Sandra Bowden on Biblical Artist Sadao Watanabe

Sandra Bowden is a visual artist who has been interpreting scripture and her own spiritual walk through mixed media for more than 40 years.

Sandra Bowden
Sandra Bowden

She is the past president of CIVA (Christians in the Visual Arts). In this edited conversation, based on emails in November 2013, Bowden talks about the late Sadao Watanabe, an internationally known printmaker who illustrated the gospel in a Japanese context.

How do you describe Sadao Watanabe to people who’ve never heard of him?

Sadao Watanabe (1913-1996), Japan’s foremost Christian artist, converted from Buddhism to Christianity at the age of 17. He soon combined his new faith with an interest in preserving the traditional Japanese folk art of stencil dying, or katazome, by creating colorful representations of biblical scenes that he hoped would speak to his people. He said, “I owe my life to Christ and the gospel. My way of expressing my gratitude is to witness to my faith through the medium of biblical scenes.”

He created a body of art that is an expression of deep faith as well as a valuable contribution to the history of Christian art. His prints are part of many international collections, including the Vatican Museum, National Galleries in Washington, D.C. and London, the Metropolitan Museum of Art in New York, the Museum of Fine Arts in Boston and the National Museum of Modern Art in Tokyo.

What’s an example of how Watanabe illustrated the gospel in a Japanese context?

He said, “My task is to stand within the artistic tradition of Japan…Theology will not take deep root in Japanese soil if it is merely an import.” He also said, “I have always aspired to portray stories and episodes from the Bible. In this disturbed world, I would like to be able to heed the voice of heaven.”

One way Watanabe offered a distinctly Japanese element was by depicting biblical characters robed in Japanese kimonos. In Watanabe’s depictions of the Last Supper, the main course is fish or sea bream, which is served on festive occasions in Japan. Quite often in the Last Supper he would include sake bottles and plates of sushi spread on the table—all familiar foods at a Japanese meal.

Given that Japanese art history includes few Christian artists, where did Watanabe look to find ways to apply his faith to his art?

Two sources fed Watanabe’s imagination. First, he was deeply influenced by the mingei folk art movement that wanted to revive and preserve traditional Japanese folk arts. Watanabe found an idiom that merged both his art and his faith, using a traditional Japanese stencil art form for dyeing kimonos that he hoped would speak to his people.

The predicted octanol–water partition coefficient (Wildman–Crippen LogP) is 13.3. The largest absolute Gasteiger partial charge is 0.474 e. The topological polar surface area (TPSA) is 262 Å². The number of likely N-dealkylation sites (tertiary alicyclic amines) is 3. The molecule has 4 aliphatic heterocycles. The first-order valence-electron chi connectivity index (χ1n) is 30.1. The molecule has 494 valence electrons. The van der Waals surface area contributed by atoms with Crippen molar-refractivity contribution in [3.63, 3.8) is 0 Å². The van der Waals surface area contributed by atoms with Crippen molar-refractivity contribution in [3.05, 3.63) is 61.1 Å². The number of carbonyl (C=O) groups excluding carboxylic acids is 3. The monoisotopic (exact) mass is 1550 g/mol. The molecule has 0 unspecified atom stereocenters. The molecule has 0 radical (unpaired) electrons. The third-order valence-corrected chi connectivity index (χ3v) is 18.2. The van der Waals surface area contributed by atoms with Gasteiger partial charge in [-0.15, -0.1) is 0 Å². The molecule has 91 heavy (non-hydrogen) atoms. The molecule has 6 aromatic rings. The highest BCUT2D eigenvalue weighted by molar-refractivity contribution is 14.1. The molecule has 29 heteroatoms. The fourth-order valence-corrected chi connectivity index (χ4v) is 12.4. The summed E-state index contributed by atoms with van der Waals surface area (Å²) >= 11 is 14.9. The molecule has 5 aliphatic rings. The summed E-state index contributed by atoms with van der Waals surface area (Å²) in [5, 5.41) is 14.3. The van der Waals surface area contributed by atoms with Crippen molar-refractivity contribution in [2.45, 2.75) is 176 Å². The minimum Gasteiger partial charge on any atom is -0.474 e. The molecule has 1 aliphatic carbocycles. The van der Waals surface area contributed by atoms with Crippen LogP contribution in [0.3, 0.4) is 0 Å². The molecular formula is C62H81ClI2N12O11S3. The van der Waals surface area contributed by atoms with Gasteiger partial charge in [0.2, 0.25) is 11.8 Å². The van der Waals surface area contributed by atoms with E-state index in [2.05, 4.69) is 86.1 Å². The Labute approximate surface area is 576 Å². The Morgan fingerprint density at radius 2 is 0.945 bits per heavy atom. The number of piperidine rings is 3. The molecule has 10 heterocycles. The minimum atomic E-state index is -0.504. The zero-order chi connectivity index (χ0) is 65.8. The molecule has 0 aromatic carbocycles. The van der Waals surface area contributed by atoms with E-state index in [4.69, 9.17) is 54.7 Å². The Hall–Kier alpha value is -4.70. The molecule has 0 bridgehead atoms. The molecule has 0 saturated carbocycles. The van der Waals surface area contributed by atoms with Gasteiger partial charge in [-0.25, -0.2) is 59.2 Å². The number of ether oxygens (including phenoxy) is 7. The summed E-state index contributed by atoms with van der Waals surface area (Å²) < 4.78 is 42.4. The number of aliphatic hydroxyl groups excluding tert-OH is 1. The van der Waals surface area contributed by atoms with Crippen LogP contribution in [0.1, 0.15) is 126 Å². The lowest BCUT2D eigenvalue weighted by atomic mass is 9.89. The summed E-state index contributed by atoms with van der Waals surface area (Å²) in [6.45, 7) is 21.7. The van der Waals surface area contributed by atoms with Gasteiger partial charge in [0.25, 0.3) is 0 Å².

Second, the medieval art of Europe had a profound impact on his work, and there are many pieces that artistically quote medieval sculpture and painting. However, his own vision was the strongest force as he developed his own visual vocabulary and style.

Did Watanabe make his living by selling art? How widely were or are his biblical prints known and appreciated in Japan?

Watanabe did make his living from selling his art. Those close to him warned him that it would be unwise to dedicate his life to making biblical art, but his commitment to his calling never wavered, and he faithfully pictured the Bible. He lived in a culture that was Buddhist, but a Christian community surrounded him. In fact, and quite remarkably, The Logos Church of the United Church of Japan published three small books of his art between 1976 and 1983.

A gallery championed his art in Tokyo, which exposed his work to both Japanese and international visitors. Two events launched Watanabe’s art internationally. In 1960, novelist James Michener chose Watanabe as one of the ten most important Japanese printmakers for the publication of a suite of work that appeared in his book The Modern Japanese Print. Also, a Benedictine priest bought 18 pieces that now hang in the Vatican Museum of Contemporary Religious Art. But his own country never embraced him with the same enthusiasm as the Western church did.

What made you start collecting his biblical art, and what inspired you to co-author a book on him and create a traveling exhibit?

His interpreter, Dr. I. John Hesselink, then president of Western Theological Seminary, introduced me to the art of Sadao Watanabe. I knew immediately that I wanted to have Watanabe prints in our family art collection, so I made arrangements with Dr. Hesselink to locate some for us the next time he returned to Japan. In the summer of 1988 he sent me five prints. Little did I know that this would be the beginning of an amazing journey that would eventually lead to organizing and curating an entire exhibition of Watanabe’s work and publishing an accompanying book, Beauty Given by Grace: The Biblical Prints of Sadao Watanabe.

How might or do people use Watanabe’s art to meditate on scripture?

I would invite people to use Watanabe’s art as a way to see the Scriptures with new vision and insight. He read and meditated on the Bible before he created each piece, very much like the ancient monastic practice of lectio divina (divine reading). Through the eyes of such a dedicated and humble artist, we are welcomed to see the Bible afresh, but it takes time and a willingness to “see,” not just a casual look.

See the traveling exhibit Beauty Given by Grace: the Biblical Prints of Sadao Watanabe at the 2014 Calvin Symposium on Worship, January 30 through February 1. Enjoy learning more in an all-day Watanabe seminar (#6) and gallery walk with John Hesselink and co-authors Sandra Bowden and John Kohan. Get tips in Bowden’s workshop on planning and developing church galleries and exhibits (A5).

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